Tuesday, November 01, 2005

You may remember that I wrote about this a couple of weeks ago.

Anyway, today it is official. The Bush tax reform committee came out with a package of proposals, submitted to the treasury department, which propose to 'simplify' taxes by deleting both the alternative minimum tax and a number of deductions, as well as reducing taxes on investment income.

The alternative minimum tax (AMT) was originally put in place to prevent very wealthy individuals from paying little or no tax due to the use of multiple deductions. Because the minimum amount of income needed to trigger it is not ever increased due to inflation or any other reason, what was 'wealthy' thirty years ago when it was passed has now become, thirty years of inflation later, 'upper middle class' so that some upper middle class families are getting dinged with the AMT. The proposal to do away with it, however, will only restore the problem it was designed to avoid in the first place-- very rich people being able to 'deduct' their tax all the way to zero (or below it, in some cases).

Reducing taxes on investment income is also targetted at the rich.

More troubling are some of the other changes (remember, this proposal is designed to be revenue-neutral, and the above proposals will lower revenue to the government. On the other side of the ledger:

1. Reduce mortgage interest deductions. Originally the proposal was to eliminate it entirely. The proposal in the plan is reduce the mortgage interest cap from $1 million under current law to the average regional housing price in the range of $227,000 to $412,000.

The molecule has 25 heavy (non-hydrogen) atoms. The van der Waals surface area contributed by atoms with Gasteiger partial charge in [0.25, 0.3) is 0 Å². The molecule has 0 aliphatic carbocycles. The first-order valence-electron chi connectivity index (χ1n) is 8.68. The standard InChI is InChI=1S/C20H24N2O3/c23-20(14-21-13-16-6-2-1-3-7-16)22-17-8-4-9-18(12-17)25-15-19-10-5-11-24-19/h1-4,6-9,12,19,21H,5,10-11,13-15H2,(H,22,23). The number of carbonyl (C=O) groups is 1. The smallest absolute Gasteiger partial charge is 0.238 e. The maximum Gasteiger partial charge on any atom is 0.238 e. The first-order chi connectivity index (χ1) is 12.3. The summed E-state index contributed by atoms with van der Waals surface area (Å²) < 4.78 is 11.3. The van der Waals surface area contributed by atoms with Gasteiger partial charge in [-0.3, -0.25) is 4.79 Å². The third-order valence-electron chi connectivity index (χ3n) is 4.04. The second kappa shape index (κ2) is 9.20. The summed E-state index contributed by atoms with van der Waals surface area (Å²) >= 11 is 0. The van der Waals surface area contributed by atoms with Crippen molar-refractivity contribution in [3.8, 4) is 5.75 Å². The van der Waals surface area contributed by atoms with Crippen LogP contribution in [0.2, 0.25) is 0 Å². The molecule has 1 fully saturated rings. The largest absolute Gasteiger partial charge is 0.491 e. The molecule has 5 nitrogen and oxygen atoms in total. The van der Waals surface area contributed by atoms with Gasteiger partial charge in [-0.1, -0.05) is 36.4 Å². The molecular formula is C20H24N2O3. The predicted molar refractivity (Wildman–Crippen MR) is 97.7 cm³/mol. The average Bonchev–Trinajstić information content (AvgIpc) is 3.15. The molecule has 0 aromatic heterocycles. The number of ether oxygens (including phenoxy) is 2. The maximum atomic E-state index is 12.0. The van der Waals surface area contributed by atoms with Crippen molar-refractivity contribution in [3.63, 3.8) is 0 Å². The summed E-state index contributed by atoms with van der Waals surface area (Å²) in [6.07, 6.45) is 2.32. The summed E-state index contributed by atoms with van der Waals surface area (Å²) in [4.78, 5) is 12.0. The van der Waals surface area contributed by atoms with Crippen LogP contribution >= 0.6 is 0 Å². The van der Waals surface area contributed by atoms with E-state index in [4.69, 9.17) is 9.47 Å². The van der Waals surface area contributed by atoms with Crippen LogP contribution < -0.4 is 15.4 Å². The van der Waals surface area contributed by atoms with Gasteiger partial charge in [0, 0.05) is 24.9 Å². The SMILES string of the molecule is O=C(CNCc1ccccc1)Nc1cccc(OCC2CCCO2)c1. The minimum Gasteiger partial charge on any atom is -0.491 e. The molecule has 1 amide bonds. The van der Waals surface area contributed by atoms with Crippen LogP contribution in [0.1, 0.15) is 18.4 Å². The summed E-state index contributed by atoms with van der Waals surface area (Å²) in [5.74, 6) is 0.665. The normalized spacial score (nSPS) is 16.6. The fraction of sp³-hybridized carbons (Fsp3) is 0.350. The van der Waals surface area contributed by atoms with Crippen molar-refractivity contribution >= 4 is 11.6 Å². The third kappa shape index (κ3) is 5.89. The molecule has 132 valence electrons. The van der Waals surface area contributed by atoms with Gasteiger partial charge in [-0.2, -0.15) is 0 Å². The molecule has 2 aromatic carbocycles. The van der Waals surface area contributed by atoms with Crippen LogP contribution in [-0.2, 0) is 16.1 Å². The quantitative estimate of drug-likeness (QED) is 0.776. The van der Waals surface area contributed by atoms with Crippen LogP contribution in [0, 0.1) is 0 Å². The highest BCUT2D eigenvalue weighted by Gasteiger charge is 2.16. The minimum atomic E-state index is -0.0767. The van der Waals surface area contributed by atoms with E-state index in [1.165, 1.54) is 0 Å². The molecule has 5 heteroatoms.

Now, here where I live, a $227,000 house is a nice house. My cousin, who lives inside the city of LA, has a decidedly middle class living standard but has a house (because of its location) which despite being relatively small and about thirty years old, is worth around a half million dollars. So, this cutting this deduction will get some middle class people, in addition to some moderately wealthy people.

But here is the kicker: The deduction would be converted to a credit equal to 15 percent of interest paid on mortgages up to the interest cap. Right now, if you are in a higher tax bracket (say the 28% bracket) your credit effectively comes off at that rate. But now it will come off at 15%. So in fact, this is a tax increase for a great number of homeowners.

2. All tax brackets, family credits and taxation of Social Security benefits for couples would be double those of individuals. Under the current system, some two-earner married couples filing jointly end up paying more in taxes than two single taxpayers with the same income because of the way various deductions, credits and tax brackets are structured.

There are two ways to achieve this. Either you raise the deductions for married couples, or you reduce them for single people. Watch this one closely, because remember this has to be revenue-neutral. So if someone gets a benefit, someone else will see a tax increase.

3. Reduce the tax breaks on employer-funded health insurance. As insurance premiums increase, sooner or later it will go over the limit and you will start paying tax on your premiums, even though you never actually see this money (it goes directly to your insurance provider).

4. taxpayers would no longer be allowed to deduct the state and local taxes they pay on wage income, investment income and property.

Now, if you notice the pattern, it is what happened in the Reagan era. It isn't about tax CUTS. It is about TRANSFERRING taxes from the wealthy to the middle class.

Most of the tax cutting has already been done. Now it is about finding cute ways to get the middle class to swallow a tax increase without blaming Republicans (who are in power, and this will be proposed by a Republican President to a Republican Congress.)

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